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Rome in a day…or three Post-a-Day 2011

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So I’m back home with my new little American in tow. I wish we could’ve stayed longer in the Eternal City but as the name implies, it’ll be there for my touring pleasure for a long time to come. Rome with a toddler is not an easy adventure undertake. My daughter has never really been on any kind of road trip, her longest voyage being about 1/2 an hour to a picnic outing in the mountains. Our travel time to Rome was considerably longer and not because it’s that far away but because of the insane amount of traffic within the city itself. To look at a map you can expect to be on the road a little more than 2 hours when driving from my place but it took us 3.5 hours to actually reach our hotel. What makes the city especially difficult to navigate is that there are certain areas where you cannot drive at specific times of day and the signs indicating these areas are usually behind a tree, spray painted, or among a billion other signs all pointing in every direction making it impossible to decipher what it is you’re looking at, let alone compute it all and act accordingly. So my little monkey was pretty uncomfortable in her car seat despite mama’s best efforts at entertainment with books, dolls, blocks, cookies and music making toys galore. Once we arrived to the hotel it was a great relief to be greeted by an extremely friendly staff and an upgrade to one of their largest rooms, gratis. It was pretty smooth sailing from that point. We hit the Spanish Steps but arrived at the top of them and with a stroller there was no use in attempting to go down for a look at the piazza. Museums were out just because I know my daughter can flip her lid at any given moment and who wants to deal with that inside a place like that? We’ve already seen the Coliseum and again, with a stroller it would be impossible to navigate the ruins next to it. So we went to eat! The staff at the restaurant was amazing. Our waiter in particular got smiles from my daughter (no easy task) due to his easy manner and silliness. The food was equally impressive (also a big hit for my little one-salmon linguine!). We called it a night after that and all got a terrible night’s sleep in our beautiful room. Toddler’s, mine anyway, have a hard time adjusting to new environments.

We were up bright and early the next day for our appointment at the Embassy. The wait wasn’t bad and they let me bring the stroller in even though on the website they stated it wouldn’t be allowed. The people were so friendly and very helpful with everything. In fact, the Consul  himself was the happiest person I’ve ever seen at work. He was truly in love with his job and a pleasure to deal with. By some miracle I remembered EVERYTHING I needed to apply for all the various documents for my baby. The process is quite detailed and precise, no room for error. We were there for about an hour total and left in search of pizza.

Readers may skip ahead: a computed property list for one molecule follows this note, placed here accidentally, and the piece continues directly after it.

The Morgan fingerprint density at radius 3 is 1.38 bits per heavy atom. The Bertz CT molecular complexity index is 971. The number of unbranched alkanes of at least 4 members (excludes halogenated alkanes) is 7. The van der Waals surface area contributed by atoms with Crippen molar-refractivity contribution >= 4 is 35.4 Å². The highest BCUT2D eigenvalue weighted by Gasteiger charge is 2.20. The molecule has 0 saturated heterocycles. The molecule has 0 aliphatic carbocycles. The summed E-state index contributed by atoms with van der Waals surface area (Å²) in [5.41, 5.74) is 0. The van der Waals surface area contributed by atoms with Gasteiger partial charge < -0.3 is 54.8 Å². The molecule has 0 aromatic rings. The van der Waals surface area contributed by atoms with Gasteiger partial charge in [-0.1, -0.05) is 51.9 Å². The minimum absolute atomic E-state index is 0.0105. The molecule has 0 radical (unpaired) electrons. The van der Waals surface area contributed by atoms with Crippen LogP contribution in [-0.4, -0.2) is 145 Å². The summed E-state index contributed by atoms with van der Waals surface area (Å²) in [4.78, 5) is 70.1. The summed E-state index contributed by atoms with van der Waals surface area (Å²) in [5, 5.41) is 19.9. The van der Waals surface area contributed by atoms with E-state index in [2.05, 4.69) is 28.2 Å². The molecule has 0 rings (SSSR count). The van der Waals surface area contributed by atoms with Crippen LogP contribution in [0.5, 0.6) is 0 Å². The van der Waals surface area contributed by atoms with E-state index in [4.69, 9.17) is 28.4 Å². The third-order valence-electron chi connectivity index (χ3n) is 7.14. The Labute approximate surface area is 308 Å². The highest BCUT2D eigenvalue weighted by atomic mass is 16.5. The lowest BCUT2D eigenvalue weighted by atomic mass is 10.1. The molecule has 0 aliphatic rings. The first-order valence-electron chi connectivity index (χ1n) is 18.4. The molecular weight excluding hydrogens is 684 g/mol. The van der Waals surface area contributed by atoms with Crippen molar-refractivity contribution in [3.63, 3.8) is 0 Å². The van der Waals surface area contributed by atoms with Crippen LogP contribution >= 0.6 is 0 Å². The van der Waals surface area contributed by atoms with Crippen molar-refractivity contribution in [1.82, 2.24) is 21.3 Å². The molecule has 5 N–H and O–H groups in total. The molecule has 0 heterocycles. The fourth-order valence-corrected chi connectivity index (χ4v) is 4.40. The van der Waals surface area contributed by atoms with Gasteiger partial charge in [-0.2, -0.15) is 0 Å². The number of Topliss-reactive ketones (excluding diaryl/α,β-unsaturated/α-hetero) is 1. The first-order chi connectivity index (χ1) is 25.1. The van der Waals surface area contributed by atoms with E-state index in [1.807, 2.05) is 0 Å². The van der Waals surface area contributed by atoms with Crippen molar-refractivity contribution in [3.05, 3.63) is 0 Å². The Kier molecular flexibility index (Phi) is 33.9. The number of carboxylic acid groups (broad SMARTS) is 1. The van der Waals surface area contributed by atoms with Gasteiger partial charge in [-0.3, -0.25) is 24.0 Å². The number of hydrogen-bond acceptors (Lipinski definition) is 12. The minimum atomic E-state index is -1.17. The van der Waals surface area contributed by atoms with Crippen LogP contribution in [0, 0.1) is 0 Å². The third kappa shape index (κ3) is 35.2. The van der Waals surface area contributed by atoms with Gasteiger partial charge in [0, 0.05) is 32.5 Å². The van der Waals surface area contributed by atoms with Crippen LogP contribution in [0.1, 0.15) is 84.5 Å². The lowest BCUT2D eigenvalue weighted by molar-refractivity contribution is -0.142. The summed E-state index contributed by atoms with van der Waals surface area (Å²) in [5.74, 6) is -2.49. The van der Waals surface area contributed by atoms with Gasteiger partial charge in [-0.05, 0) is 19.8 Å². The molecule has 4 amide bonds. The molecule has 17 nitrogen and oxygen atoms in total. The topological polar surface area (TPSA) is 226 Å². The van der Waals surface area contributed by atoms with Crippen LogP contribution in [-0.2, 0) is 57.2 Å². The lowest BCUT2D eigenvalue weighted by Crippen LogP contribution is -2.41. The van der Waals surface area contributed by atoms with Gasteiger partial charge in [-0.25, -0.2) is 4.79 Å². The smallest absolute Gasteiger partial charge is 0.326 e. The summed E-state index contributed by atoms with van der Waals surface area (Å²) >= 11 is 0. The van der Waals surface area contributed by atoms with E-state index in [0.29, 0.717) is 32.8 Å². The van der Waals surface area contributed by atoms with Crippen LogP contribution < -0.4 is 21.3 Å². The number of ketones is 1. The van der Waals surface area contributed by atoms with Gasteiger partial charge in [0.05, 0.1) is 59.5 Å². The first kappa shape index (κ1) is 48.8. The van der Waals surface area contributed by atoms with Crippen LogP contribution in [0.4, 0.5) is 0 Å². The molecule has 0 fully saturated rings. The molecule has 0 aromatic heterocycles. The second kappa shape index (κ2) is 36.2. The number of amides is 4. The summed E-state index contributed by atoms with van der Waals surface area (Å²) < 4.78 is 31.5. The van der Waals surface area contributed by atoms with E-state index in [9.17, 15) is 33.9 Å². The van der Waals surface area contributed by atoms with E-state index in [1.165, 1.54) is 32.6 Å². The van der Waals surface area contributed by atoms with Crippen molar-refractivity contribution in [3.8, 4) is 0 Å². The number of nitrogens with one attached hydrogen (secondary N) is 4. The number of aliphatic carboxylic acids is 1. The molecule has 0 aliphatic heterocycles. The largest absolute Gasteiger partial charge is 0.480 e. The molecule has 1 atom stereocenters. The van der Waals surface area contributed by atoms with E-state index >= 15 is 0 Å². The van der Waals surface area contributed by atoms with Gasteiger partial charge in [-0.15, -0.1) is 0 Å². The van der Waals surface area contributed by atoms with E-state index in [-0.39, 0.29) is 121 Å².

We were on the road shortly after, bellies full and a new Spongebob snuggled up to my baby (she went crazy over him and Daddy just had to get it). Eva was terrific on the way home, slept the whole way. We got home, unpacked and rested for about 2 seconds before everyone piled in our apartment for a birthday dinner in my honor. I was exhausted but the food was great and a glass (or two) of wine later, I was happy to have the house full.

So our trip was eventful, our return was crowded. Life, it just keeps coming.

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About eid2323

I've got a lot to say. I guess that's why most people start a blog, right? They've got thoughts, ideas, gripes, whatever, that they feel they must share with the world. Kind of egotistical, no? I mean, who's really going to read this? Am I so interesting that I can hold your attention over the rest of the world wide web? Strange to think that it could be possible. If you've read this far, you should know a little 'about me' as this portion is titled. Ok so, I live in Central Italy with my husband and daughter. He's an Italian citizen, I'm an American citizen which makes our baby...doomed, as well has a dual citizen. The cultures do more than clash. They kick, bite, and beat the crap out of eachother. You have to have a very worldly outlook to marry someone from another country. People around the world are raised very differently from one another. What's perfectly normal in one area of the world is cause for major concern in another. I stand in front of the fan to cool off when it's August and the heat is insane and the humidity keeps you sticky 24 hours a day. My husband is convinced I've some sort of superhuman powers to not have caught some serious illness by doing this. Sound senseless, it is. Italians are full of ridiculous beliefs that hold no ground outside the land of make-believe and nut-cases. But who am I to tell anyone that the sayings of their great-great-great Aunt Maria are bullshit? So I just listen and nod. Well that brings you a bit up to speed on my current situation, yeah? Ok so, read me blog now kiddies. Toodaloo!

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